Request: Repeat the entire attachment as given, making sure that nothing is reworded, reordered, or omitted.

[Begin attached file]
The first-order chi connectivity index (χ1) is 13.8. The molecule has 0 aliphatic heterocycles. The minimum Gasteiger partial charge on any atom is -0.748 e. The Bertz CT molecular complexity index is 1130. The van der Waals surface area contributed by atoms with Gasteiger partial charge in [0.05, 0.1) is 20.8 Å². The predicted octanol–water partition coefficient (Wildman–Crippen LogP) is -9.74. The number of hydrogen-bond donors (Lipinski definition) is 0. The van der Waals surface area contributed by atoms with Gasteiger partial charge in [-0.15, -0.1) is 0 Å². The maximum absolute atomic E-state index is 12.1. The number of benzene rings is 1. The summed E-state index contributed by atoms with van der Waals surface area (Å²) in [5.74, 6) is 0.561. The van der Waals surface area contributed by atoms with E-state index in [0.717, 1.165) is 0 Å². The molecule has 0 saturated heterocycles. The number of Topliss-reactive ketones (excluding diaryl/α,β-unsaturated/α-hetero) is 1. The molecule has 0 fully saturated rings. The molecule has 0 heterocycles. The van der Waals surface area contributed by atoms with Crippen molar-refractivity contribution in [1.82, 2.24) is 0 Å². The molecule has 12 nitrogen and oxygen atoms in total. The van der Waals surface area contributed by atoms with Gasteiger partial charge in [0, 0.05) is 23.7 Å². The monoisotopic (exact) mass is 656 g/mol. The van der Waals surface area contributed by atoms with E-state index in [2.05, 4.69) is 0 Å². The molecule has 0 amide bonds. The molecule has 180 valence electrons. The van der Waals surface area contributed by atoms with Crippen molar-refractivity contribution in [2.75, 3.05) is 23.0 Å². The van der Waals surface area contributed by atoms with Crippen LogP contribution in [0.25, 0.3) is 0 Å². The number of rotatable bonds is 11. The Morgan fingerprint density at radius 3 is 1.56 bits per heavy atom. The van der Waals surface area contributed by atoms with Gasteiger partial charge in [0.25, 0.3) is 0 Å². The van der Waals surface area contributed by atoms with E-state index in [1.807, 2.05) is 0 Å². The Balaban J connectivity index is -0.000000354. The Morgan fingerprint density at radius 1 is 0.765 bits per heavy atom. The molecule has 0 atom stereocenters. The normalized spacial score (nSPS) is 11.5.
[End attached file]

The first-order chi connectivity index (χ1) is 13.8. The molecule has 0 aliphatic heterocycles. The minimum Gasteiger partial charge on any atom is -0.748 e. The Bertz CT molecular complexity index is 1130. The van der Waals surface area contributed by atoms with Gasteiger partial charge in [0.05, 0.1) is 20.8 Å². The predicted octanol–water partition coefficient (Wildman–Crippen LogP) is -9.74. The number of hydrogen-bond donors (Lipinski definition) is 0. The van der Waals surface area contributed by atoms with Gasteiger partial charge in [-0.15, -0.1) is 0 Å². The maximum absolute atomic E-state index is 12.1. The number of benzene rings is 1. The summed E-state index contributed by atoms with van der Waals surface area (Å²) in [5.74, 6) is 0.561. The van der Waals surface area contributed by atoms with E-state index in [0.717, 1.165) is 0 Å². The molecule has 0 saturated heterocycles. The number of Topliss-reactive ketones (excluding diaryl/α,β-unsaturated/α-hetero) is 1. The molecule has 0 fully saturated rings. The molecule has 0 heterocycles. The van der Waals surface area contributed by atoms with Crippen molar-refractivity contribution in [1.82, 2.24) is 0 Å². The molecule has 12 nitrogen and oxygen atoms in total. The van der Waals surface area contributed by atoms with Gasteiger partial charge in [0, 0.05) is 23.7 Å². The monoisotopic (exact) mass is 656 g/mol. The van der Waals surface area contributed by atoms with E-state index in [2.05, 4.69) is 0 Å². The molecule has 0 amide bonds. The molecule has 180 valence electrons. The van der Waals surface area contributed by atoms with Crippen molar-refractivity contribution in [2.75, 3.05) is 23.0 Å². The van der Waals surface area contributed by atoms with Crippen LogP contribution in [0.25, 0.3) is 0 Å². The number of rotatable bonds is 11. The Morgan fingerprint density at radius 3 is 1.56 bits per heavy atom. The van der Waals surface area contributed by atoms with Gasteiger partial charge in [0.25, 0.3) is 0 Å². The van der Waals surface area contributed by atoms with E-state index in [1.807, 2.05) is 0 Å². The Balaban J connectivity index is -0.000000354. The Morgan fingerprint density at radius 1 is 0.765 bits per heavy atom. The molecule has 0 atom stereocenters. The normalized spacial score (nSPS) is 11.5.